Kenneth Demas set forth in his affidavit that he has been [*8] in the adventure education field since 1982 and has been certified as a national trainer for Project Adventure for 23 years. He set forth the transcripts and materials reviewed and states that the level of supervision was appropriate and in keeping with the nature of the activity. He stated that the Sachem teacher. Margaret Tuttle, was in a position which enabled her to move to either direction in front of or behind the wall, and permitted her to move to an appropriate position in the event that additional spotting was required. He states that both teachers were placed appropriately. He continues that both teachers responded to the loss of balance of Rebecca [**4] in addition to other spotters being present. He continues that the instructions given by Ms. Tuttle was appropriate and in keeping with the accepted model for instruction on this activity. While explaining the challenge to the group, Ms. Tuttle walked the group to the front and rear of the wall and explained the responsibilities associated with each side. She was clear that students were spotters from beginning to end. Demas continues that instruction in any Adventure Education program never explains how to do a particular challenge, [*9] as students, while working together, are to utilize previously learned concepts and experiences to solve the problem. He continues that the wall is considered a low element, and that spotting is the accepted safety procedure for the activity. The use of helmets, matting, and the belay systems is not consistent with industry standards, Demas continues that level 2 certification, which both Karen Blumenthal of Mount Sinai and Tuttle have, involves both a written test and hands on application of skills, such as quality and clarity of instructions, as well as spotting technique, positioning, and practice.

The affidavit of Mr. Demas is not supported by admissible evidence. Expert testimony is limited to facts in evidence (see Allen v Uh, 82 AD3d 1025, 919 NYS2d 179 [2d Dept 2011]; Hornbrook v Peak Resorts, Inc. 194 Misc2d 273, 754 NYS2d 132 [Sup Ct, Tomkins County 2002]; Marzuillo v Isom, 277 AD2d 362, 716 NYS2d 98 [2d Dept 2000]; Stringile v Rothman, 142 AD2d 637, 530 NYS2d 838 [2d Dept 1988]; O’Shea v Sarro, 106 AD2d 435, 482 NYS2d 529 [2d Dept 1984]), which evidence has not been provided herein. Neither the expert or either party has submitted a copy of the industry standards for Project [*10] Adventure, [*11] the number and positioning of spotters for the specific activity, the student to adult ratio, the instructions given to spotters, or the instructions to be provided to students participating in the event pursuant to the industry standard. Although Demas avers that teacher training involves spotting technique, positioning and practice, he does not set forth the standards for the same or aver that such was utilized during the event in which the plaintiff sustained injury. The exact number of students participating has not been established, as Ms. Blumenthal stated she had about fifty students in her two classes and was unsure how many students attended the field trip, but thought it was about 40 students. There was only one teacher supervising the students until Ms. Blumenthal arrived at that particular event, immediately prior to the plaintiff’s fall. Although the defendants claim that Project Adventure is an extracurricular activity and that the plaintiff assumed the risk of the activity, the plaintiff testified that this class was taken in place of the usual physical education class. Thus whether the class was for credit or was an extracurricular activity has not been established.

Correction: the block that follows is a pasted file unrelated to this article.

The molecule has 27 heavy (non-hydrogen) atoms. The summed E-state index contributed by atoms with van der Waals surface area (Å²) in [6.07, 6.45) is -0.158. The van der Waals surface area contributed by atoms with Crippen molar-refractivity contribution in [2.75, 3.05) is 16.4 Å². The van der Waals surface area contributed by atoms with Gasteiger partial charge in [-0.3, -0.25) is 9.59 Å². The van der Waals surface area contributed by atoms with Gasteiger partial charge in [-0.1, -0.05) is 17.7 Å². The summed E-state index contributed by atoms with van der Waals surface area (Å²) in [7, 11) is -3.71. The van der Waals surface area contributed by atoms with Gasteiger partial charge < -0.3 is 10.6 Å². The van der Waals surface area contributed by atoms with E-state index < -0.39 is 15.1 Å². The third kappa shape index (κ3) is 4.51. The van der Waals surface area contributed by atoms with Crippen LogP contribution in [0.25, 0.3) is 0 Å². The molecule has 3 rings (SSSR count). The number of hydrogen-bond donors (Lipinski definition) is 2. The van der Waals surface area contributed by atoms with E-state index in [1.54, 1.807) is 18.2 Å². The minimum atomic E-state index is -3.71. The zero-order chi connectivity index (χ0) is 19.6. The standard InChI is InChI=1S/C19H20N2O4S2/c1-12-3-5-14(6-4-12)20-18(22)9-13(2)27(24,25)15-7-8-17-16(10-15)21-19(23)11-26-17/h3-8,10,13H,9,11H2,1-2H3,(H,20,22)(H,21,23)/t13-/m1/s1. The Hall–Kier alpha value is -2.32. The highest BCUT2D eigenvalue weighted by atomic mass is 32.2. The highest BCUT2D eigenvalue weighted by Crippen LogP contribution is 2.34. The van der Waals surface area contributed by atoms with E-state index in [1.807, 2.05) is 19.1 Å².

There [*12] was testimony by Ms. Blumenthal that the event in which the plaintiff was injured was “challenge by choice”, meaning each student did not have to participate in the event. However, the plaintiff testified that her understanding of “challenge by choice” was that she could do the activity by her own free will and that no one was to be forced into an activity. However, when it came time for the wall activity, she and her friends were told they had to do it; they were not told that there would be repercussions if they did not do it. Thus, there are factual issues concerning the definition of “challenge by choice”, if the students had a choice as to participating in the event, or whether there was pressure exerted on them to participate.

There are further factual issues concerning whether the students were properly instructed with regard to the presence and the use of the ropes on the back of the wall, and whether the ropes were suitable to stabilize the student and prevent the student from falling off the narrow platform. The [**5] plaintiff testified that on the date of the incident, there were no mats or other safety precautions. The rope that was on the back wall was used for walking down [*13] the wall and was not there to stabilize when up on the platform. She never noticed loops on the ropes. Ms. Tuttle testified that she tells students there are ropes to put a hand in, if needed, and that there will be spoilers to help them walk down. Additional factual issues exist as to whether the supervision and spotting was adequate, whether the spotters were properly trained and instructed, and whether a parent of ordinary prudence, placed in the identical situation and armed with the same information, would have provided greater supervision to the students including adequate placement and training of the appropriate number of spotters. Although Mr. Demas averred that the use of helmets, matting, or the belay system is not consistent with industry standards, he does not state what the industry standard is, and whether the failure to provide such safety equipment is inconsistent with industry standards. A further question exists as to whether the platform was constructed pursuant to industry standards.

Since defendants failed to establish their entitlement to judgment as a matter of law, the burden has not shifted to the plaintiff to raise a triable issue of tact (see, Krayn v Torella, 40 A.D.3d 588, 833 NYS2d 406, NY Slip Op 03885 [2d Dept 2007] [*14] ; Walker v Village of Ossining, 18 AD3d 867, 796 NYS2d 658 [2d Dept 2005]).

Accordingly, motions (001) and (002) by Sachem and Mount Sinai for summary judgment dismissing the complaint are denied.

Date: Dec. 28, 2011

/s/ W. Gerard Asher

J.S.C.